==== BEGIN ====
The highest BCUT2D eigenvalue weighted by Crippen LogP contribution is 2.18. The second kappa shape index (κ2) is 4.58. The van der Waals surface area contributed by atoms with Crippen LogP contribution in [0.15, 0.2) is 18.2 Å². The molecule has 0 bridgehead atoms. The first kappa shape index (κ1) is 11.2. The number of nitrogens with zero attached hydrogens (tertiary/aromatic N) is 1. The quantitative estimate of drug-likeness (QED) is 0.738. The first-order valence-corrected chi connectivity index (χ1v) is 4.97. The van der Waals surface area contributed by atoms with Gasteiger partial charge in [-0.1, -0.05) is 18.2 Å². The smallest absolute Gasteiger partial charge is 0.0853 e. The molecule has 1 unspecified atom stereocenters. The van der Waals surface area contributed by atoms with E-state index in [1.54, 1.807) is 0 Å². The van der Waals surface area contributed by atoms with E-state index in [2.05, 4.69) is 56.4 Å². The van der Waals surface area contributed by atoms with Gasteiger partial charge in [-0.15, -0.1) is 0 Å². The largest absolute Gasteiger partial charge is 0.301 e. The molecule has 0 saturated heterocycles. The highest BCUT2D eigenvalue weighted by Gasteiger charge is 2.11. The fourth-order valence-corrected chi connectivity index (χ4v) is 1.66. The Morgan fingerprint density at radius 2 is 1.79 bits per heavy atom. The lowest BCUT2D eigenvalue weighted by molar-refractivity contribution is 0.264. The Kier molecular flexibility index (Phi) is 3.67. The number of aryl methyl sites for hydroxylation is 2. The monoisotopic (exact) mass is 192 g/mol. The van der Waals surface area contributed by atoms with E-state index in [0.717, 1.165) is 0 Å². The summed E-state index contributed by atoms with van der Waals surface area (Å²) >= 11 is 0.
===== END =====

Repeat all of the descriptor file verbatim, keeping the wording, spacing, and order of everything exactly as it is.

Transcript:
The highest BCUT2D eigenvalue weighted by Crippen LogP contribution is 2.18. The second kappa shape index (κ2) is 4.58. The van der Waals surface area contributed by atoms with Crippen LogP contribution in [0.15, 0.2) is 18.2 Å². The molecule has 0 bridgehead atoms. The first kappa shape index (κ1) is 11.2. The number of nitrogens with zero attached hydrogens (tertiary/aromatic N) is 1. The quantitative estimate of drug-likeness (QED) is 0.738. The first-order valence-corrected chi connectivity index (χ1v) is 4.97. The van der Waals surface area contributed by atoms with Gasteiger partial charge in [-0.1, -0.05) is 18.2 Å². The smallest absolute Gasteiger partial charge is 0.0853 e. The molecule has 1 unspecified atom stereocenters. The van der Waals surface area contributed by atoms with E-state index in [1.54, 1.807) is 0 Å². The van der Waals surface area contributed by atoms with E-state index in [2.05, 4.69) is 56.4 Å². The van der Waals surface area contributed by atoms with Gasteiger partial charge in [-0.15, -0.1) is 0 Å². The largest absolute Gasteiger partial charge is 0.301 e. The molecule has 0 saturated heterocycles. The highest BCUT2D eigenvalue weighted by Gasteiger charge is 2.11. The fourth-order valence-corrected chi connectivity index (χ4v) is 1.66. The Morgan fingerprint density at radius 2 is 1.79 bits per heavy atom. The lowest BCUT2D eigenvalue weighted by molar-refractivity contribution is 0.264. The Kier molecular flexibility index (Phi) is 3.67. The number of aryl methyl sites for hydroxylation is 2. The monoisotopic (exact) mass is 192 g/mol. The van der Waals surface area contributed by atoms with E-state index in [0.717, 1.165) is 0 Å². The summed E-state index contributed by atoms with van der Waals surface area (Å²) >= 11 is 0.